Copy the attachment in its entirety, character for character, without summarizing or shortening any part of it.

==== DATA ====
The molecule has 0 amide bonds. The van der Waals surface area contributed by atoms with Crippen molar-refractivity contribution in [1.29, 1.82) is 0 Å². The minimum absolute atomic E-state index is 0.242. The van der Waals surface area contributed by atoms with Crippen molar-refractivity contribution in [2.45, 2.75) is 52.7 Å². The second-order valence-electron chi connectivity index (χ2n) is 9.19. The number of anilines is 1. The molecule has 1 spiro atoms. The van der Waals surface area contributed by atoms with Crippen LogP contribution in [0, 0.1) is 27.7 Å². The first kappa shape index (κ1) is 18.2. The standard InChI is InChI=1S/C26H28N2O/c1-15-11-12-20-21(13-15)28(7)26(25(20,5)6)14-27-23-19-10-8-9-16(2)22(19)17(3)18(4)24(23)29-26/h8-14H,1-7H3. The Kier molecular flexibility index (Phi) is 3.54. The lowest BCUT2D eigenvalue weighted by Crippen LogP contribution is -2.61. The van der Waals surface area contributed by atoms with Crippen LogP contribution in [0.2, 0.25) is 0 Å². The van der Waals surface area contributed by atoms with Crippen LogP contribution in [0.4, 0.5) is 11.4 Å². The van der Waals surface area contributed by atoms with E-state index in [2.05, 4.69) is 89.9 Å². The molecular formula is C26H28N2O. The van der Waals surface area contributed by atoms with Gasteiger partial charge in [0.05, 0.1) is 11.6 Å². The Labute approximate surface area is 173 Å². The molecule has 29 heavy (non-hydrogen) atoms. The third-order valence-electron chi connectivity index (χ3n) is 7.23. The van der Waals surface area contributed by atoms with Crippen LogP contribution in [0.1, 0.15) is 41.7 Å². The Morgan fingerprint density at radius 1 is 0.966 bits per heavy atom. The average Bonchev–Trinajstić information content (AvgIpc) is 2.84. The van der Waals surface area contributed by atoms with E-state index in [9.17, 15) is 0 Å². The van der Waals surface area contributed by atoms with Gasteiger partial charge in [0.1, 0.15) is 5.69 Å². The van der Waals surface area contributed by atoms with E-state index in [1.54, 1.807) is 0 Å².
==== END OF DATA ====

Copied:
The molecule has 0 amide bonds. The van der Waals surface area contributed by atoms with Crippen molar-refractivity contribution in [1.29, 1.82) is 0 Å². The minimum absolute atomic E-state index is 0.242. The van der Waals surface area contributed by atoms with Crippen molar-refractivity contribution in [2.45, 2.75) is 52.7 Å². The second-order valence-electron chi connectivity index (χ2n) is 9.19. The number of anilines is 1. The molecule has 1 spiro atoms. The van der Waals surface area contributed by atoms with Crippen LogP contribution in [0, 0.1) is 27.7 Å². The first kappa shape index (κ1) is 18.2. The standard InChI is InChI=1S/C26H28N2O/c1-15-11-12-20-21(13-15)28(7)26(25(20,5)6)14-27-23-19-10-8-9-16(2)22(19)17(3)18(4)24(23)29-26/h8-14H,1-7H3. The Kier molecular flexibility index (Phi) is 3.54. The lowest BCUT2D eigenvalue weighted by Crippen LogP contribution is -2.61. The van der Waals surface area contributed by atoms with Crippen LogP contribution in [0.2, 0.25) is 0 Å². The van der Waals surface area contributed by atoms with Crippen LogP contribution in [0.4, 0.5) is 11.4 Å². The van der Waals surface area contributed by atoms with E-state index in [2.05, 4.69) is 89.9 Å². The molecular formula is C26H28N2O. The van der Waals surface area contributed by atoms with Gasteiger partial charge in [0.05, 0.1) is 11.6 Å². The Labute approximate surface area is 173 Å². The molecule has 29 heavy (non-hydrogen) atoms. The third-order valence-electron chi connectivity index (χ3n) is 7.23. The van der Waals surface area contributed by atoms with Crippen LogP contribution in [0.1, 0.15) is 41.7 Å². The Morgan fingerprint density at radius 1 is 0.966 bits per heavy atom. The average Bonchev–Trinajstić information content (AvgIpc) is 2.84. The van der Waals surface area contributed by atoms with E-state index in [9.17, 15) is 0 Å². The van der Waals surface area contributed by atoms with Gasteiger partial charge in [0.1, 0.15) is 5.69 Å². The van der Waals surface area contributed by atoms with E-state index in [1.54, 1.807) is 0 Å².